A is for Arrogance

Photo Credit: CBC


Once again the news is full of the story of a politician who thinks the rules don’t apply to him. Literally. Every politician elected to Parliament is expected to put his business in a blind trust, in at least an attempt to keep conflict of interest to a minimum. But not Bill Morneau, who is the finance minister. Oh, no, he didn’t have to. And then his government tabled legislation that would earn his family business a whole lot more money. And he still didn’t think he had to distance his income source from his position of power.

It boggles the mind; it stretches the imagination. But it is no surprise. Literature has noted, since Shakespeare’s tragedies and even earlier, that people who get too much power soon abuse it. And now scientific studies have shown us why. The richer people are, the less they care about the feelings and ideas of others.

Why is This True?

Jumping from the scientifically demonstrable to unproven supposition, we might assume that poorer people need the help of their neighbors. Because we need their help, it’s a survival technique to watch those around us carefully, so we know how they think and feel, so we can help each other. Thus we develop empathy.

However, having more money makes us freer of the need for the help of others, so we retreat from worrying about them. And we stop caring about them. We spend our time in the company of greedy people, and we lose track of the level of greed that is acceptable to most people. Because, Presto! We are not most people. We have become the elite, and the rules don’t apply to us. Arrogance.

I suppose a certain amount of error could be forgiven in Mr. Morneau. Speculation was rife when he was chosen, what would come of giving such an important post to a non-politician. And now he’s only acting like the more experienced politicians around him. The Liberal Party of Canada.

It is worthwhile to note that the elder Trudeau, legendary in Canadian politics for his arrogance, usually showed his disdain in personal ways that did not affect his political decisions (giving people the one-finger salute, using the f-bomb occasionally). His son seems to have inherited his father’s arrogance. but he demonstrates his elitism in disdain for the electorate, remarkably by going back on an election promise to change the electoral system because, in his own words, “we don’t need that now.” Oh, yes, and thinking he can treat fellow parliamentarians like recalcitrant students, and physically push them into line like a group of Grade 3s (which, BTW, teachers are not allowed to do to Grade 3s, either).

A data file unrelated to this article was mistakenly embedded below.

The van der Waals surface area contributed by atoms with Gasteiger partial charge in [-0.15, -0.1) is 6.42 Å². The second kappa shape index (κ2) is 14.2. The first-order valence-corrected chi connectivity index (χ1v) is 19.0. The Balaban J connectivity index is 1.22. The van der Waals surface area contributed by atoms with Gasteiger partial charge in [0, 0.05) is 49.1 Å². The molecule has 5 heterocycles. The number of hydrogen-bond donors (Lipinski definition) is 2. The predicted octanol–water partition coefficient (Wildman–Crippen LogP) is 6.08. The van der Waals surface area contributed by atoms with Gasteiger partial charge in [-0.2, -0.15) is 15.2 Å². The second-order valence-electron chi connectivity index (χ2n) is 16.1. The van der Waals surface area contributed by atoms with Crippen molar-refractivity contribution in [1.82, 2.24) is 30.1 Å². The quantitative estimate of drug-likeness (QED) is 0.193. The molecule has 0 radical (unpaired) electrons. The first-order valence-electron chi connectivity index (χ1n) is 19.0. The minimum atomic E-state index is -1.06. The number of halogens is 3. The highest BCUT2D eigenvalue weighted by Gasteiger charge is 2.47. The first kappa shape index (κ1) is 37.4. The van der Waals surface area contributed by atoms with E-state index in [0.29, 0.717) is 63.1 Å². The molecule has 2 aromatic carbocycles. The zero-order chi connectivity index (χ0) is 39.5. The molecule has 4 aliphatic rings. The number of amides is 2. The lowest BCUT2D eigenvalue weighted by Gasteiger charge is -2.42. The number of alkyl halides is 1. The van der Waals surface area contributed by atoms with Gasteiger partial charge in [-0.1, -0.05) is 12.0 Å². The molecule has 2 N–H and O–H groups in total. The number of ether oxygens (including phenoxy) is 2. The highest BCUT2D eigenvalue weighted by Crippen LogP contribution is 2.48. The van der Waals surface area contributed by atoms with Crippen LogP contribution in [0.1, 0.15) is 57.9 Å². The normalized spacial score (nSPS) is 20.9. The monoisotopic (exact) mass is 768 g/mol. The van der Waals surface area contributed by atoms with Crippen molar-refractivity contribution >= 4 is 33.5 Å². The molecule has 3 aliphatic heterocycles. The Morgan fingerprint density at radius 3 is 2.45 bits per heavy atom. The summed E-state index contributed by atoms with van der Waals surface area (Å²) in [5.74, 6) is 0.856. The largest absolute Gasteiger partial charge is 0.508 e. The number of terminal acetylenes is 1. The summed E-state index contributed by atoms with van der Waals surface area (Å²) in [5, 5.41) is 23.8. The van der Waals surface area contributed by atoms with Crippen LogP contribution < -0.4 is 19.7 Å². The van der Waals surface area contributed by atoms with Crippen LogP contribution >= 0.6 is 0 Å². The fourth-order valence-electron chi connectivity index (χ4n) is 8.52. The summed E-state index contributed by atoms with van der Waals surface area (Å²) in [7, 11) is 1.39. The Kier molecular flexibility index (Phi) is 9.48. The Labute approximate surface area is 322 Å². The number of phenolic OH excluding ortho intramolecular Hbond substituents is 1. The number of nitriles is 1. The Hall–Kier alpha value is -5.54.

This problem is even worse in the United States, typified by Donald Trump’s statement that he is “better than the elite.” He went to better schools, he got better marks, and he lives in a better apartment than “they” do. Which is the ultimate irony of course, because he is the ultimate example of the selfishness and lack of empathy that the elite supposedly are cursed with.

The Source of Myths

Given evidence of this sort of behaviour in politicians, we don’t find it surprising that the myth of the political elite has grown up. If you study myth and legend, you will find that these apocryphal stories may not be factual, but they have maintained their stature because they contain a germ of truth about the human condition.

“Avoid the Appearance of Evil”

This old bit of advice from my maternal grandmother would be a good motto to place over the entry to the Liberal Caucus meeting room. As their policy in 2015 stated, it’s not good enough that you just follow the rules for asset disclosure. MPs must avoid any action that might have the appearance of a conflict of interest. And while this policy might sound superficial, in order to accomplish such an appearance, MPs are thus encouraged to take into account the feelings and ideas of the people they are appearing before. Namely the electorate. I would not be the first commentator to notice that this is one of the first planks of the Liberal election platform to show signs of rot.

I’m afraid the only solution to this sort of abuse of power is to keep those in power from having so much of it in the first place. A minority government, one that has to keep looking to its neighbors for support, is far less likely to develop elitist tendencies. Let us remember that in the next election.




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